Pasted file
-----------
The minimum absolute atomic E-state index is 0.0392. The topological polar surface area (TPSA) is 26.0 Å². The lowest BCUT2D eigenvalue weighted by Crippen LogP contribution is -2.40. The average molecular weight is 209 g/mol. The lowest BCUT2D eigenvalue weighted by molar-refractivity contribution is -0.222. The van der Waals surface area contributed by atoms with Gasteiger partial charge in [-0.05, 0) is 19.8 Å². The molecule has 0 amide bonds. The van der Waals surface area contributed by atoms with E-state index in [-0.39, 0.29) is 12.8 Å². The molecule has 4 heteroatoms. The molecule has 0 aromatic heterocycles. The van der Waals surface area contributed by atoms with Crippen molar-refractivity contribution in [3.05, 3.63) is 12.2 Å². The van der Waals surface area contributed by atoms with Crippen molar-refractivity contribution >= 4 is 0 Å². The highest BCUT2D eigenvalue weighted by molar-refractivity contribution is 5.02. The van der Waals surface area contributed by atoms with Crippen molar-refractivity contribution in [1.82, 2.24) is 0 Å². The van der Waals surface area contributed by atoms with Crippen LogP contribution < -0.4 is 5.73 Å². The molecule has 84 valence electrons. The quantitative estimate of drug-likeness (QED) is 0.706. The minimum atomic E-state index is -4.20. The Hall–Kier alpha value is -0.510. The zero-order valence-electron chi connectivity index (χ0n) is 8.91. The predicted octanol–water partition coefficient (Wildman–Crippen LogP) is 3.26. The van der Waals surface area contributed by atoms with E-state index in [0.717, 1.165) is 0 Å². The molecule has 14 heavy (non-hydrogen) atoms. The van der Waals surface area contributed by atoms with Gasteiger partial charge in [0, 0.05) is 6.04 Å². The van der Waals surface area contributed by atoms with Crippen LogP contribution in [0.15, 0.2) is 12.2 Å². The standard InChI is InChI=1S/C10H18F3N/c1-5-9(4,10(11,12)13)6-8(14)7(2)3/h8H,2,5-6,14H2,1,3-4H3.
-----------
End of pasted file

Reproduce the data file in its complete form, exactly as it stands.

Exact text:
The minimum absolute atomic E-state index is 0.0392. The topological polar surface area (TPSA) is 26.0 Å². The lowest BCUT2D eigenvalue weighted by Crippen LogP contribution is -2.40. The average molecular weight is 209 g/mol. The lowest BCUT2D eigenvalue weighted by molar-refractivity contribution is -0.222. The van der Waals surface area contributed by atoms with Gasteiger partial charge in [-0.05, 0) is 19.8 Å². The molecule has 0 amide bonds. The van der Waals surface area contributed by atoms with E-state index in [-0.39, 0.29) is 12.8 Å². The molecule has 4 heteroatoms. The molecule has 0 aromatic heterocycles. The van der Waals surface area contributed by atoms with Crippen molar-refractivity contribution in [3.05, 3.63) is 12.2 Å². The van der Waals surface area contributed by atoms with Crippen molar-refractivity contribution >= 4 is 0 Å². The highest BCUT2D eigenvalue weighted by molar-refractivity contribution is 5.02. The van der Waals surface area contributed by atoms with Crippen molar-refractivity contribution in [1.82, 2.24) is 0 Å². The van der Waals surface area contributed by atoms with Crippen LogP contribution < -0.4 is 5.73 Å². The molecule has 84 valence electrons. The quantitative estimate of drug-likeness (QED) is 0.706. The minimum atomic E-state index is -4.20. The Hall–Kier alpha value is -0.510. The zero-order valence-electron chi connectivity index (χ0n) is 8.91. The predicted octanol–water partition coefficient (Wildman–Crippen LogP) is 3.26. The van der Waals surface area contributed by atoms with E-state index in [0.717, 1.165) is 0 Å². The molecule has 14 heavy (non-hydrogen) atoms. The van der Waals surface area contributed by atoms with Gasteiger partial charge in [0, 0.05) is 6.04 Å². The van der Waals surface area contributed by atoms with Crippen LogP contribution in [0.15, 0.2) is 12.2 Å². The standard InChI is InChI=1S/C10H18F3N/c1-5-9(4,10(11,12)13)6-8(14)7(2)3/h8H,2,5-6,14H2,1,3-4H3.